What I make for soup during the winter is often dependent on what I still have in my freezer from the garden last year, or what is on sale at the market. The special this week was two 10 oz. bags of fresh spinach for $1.49. This would yield a lot of soup. So I made a variation of Anna Thomas' recipe for Green Soup with Ginger, using all spinach rather than a combination of chard and spinach. I also reduced the amount of vegetable broth to one cup rather than two cups and reduced the amount of salt from 1 1/2 teaspoons to 1/2 teaspoon.
I checked out a copy of Anna Thomas' cookbook, Love Soup (2009), from the library and have been devouring it nightly like a great mystery novel. (So my secret is out. I can read a cookbook with as much delight as other people read novels. I read novels and find them captivating, too. But a cookbook....oh, I relish it!) Her approach to creating soup is similar to mine and she is apparently mesmerized by green soups in the same way that I am, though she is not dependent on them as I am. While some people may think green soups are somehow repulsive, I see them as nourishing, wholesome, and appealing. To prevent digestive tract obstructions, I cannot eat raw vegetables and even when cooked, I need to have them pureed or finely pulverized. So green soups using leafy greens such as spinach, kale, collards, turnip greens, chard, and mustard greens become my primary source of healthy, green vegetables. Such nutrient dense soups are an important element in my overall food plan to boost my immune system and hopefully minimize growth of the tumor.
I am fortunate to still have about 5 leeks of the 100 that Tom harvested from our vegetable garden last year. I stored them in the refrigerator in a plastic bag and they are nearing the point of becoming too soft to use, so using two small ones in this soup seemed logical. Leeks add a distinctly exquisite flavor to any soup, which is why Tom planted so many of them last year for me. If you aren't familiar with leeks, they are like a mild, mellow tasting onion. People who generally don't like onions often find they like the taste of leeks.
But, if you don't have access to leeks like I did, and aren't willing to pay the current high price for them in the market, I think you could probably omit the leeks. Though you will miss the mellow flavor of the leeks.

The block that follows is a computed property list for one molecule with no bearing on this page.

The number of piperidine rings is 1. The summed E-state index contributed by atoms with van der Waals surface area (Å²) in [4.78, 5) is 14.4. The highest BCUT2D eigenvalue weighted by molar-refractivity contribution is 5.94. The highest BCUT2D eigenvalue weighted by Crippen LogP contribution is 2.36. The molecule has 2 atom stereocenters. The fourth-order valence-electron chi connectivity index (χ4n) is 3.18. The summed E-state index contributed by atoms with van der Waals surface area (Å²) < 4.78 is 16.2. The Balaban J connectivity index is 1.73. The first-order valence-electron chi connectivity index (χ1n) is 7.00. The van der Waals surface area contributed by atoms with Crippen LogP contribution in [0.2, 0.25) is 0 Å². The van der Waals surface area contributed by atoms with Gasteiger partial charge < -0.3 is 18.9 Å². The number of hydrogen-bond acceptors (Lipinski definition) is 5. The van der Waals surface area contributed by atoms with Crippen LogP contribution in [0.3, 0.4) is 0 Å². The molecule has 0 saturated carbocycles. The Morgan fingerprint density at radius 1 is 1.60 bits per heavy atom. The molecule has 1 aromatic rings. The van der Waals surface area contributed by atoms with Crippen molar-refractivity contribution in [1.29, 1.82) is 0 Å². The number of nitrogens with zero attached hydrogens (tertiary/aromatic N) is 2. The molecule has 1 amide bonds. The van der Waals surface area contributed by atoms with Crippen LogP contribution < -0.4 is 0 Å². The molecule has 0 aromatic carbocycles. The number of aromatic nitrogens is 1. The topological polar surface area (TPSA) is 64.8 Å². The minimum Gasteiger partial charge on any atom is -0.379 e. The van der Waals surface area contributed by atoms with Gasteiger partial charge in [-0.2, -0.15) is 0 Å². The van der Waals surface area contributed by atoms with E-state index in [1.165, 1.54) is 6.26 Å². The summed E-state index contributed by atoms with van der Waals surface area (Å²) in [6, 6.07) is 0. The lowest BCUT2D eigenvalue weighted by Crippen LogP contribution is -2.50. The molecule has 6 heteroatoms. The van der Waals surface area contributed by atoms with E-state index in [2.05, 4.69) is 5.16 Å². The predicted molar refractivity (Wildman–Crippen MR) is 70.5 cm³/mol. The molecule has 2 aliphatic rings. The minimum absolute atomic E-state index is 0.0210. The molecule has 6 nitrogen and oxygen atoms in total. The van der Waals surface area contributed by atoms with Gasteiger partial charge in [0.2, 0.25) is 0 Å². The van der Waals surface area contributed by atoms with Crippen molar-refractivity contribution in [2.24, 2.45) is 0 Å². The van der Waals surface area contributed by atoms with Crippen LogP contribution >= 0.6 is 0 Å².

I frequently add ginger to my soups for a variety of reasons. First, I love the taste. Second, ginger is often noted to be an aid for digestion and assimilation of food and I need all the help I can get in that category!
1 Tablespoon coconut oil
(or 2 Tablespoons olive oil)
1/2 teaspoon sea salt
1 large sweet potato (about 14 oz)
1 large leek, white and light green part only
10 oz. fresh spinach
3 Tablespoons chopped fresh ginger, or more if desired
1 cup low-sodium vegetable broth
Fresh lemon juice, to taste
Freshly ground pepper
Reduced-fat feta cheese for garnish
Slowly cook the onion with a sprinkle of salt in the oil, stirring occasionally, until it is soft, about 20 - 30 minutes.
While the onions are cooking, peel and dice the sweet potato and put it in a large soup pot with 4 cups of water and a teaspoon of salt. Thoroughly wash the leek and spinach, chop them coarsely, and add them to the pot, along with the chopped ginger.
Bring the sweet potato/leeks/spinach to a boil, then lower the heat and simmer the soup, covered, for 30 minutes, or until the vegetables are completely tender. Add the onions. When the vegetables are soft, add the vegetable broth and puree the soup in the pot with an immersion blender, or in batches in a blender. Add a splash of lemon juice and a few grinds of black pepper to taste. Ladle into soup bowls and garnish with reduced-fat feta cheese, if desired.
Servings per recipe: 5
Serving Size: 1 cup
Total Fat: 3 g
Cholesterol: 0 mg
Sodium: 316 mg
Total Carbs: 18 g
Dietary Fiber: 4 g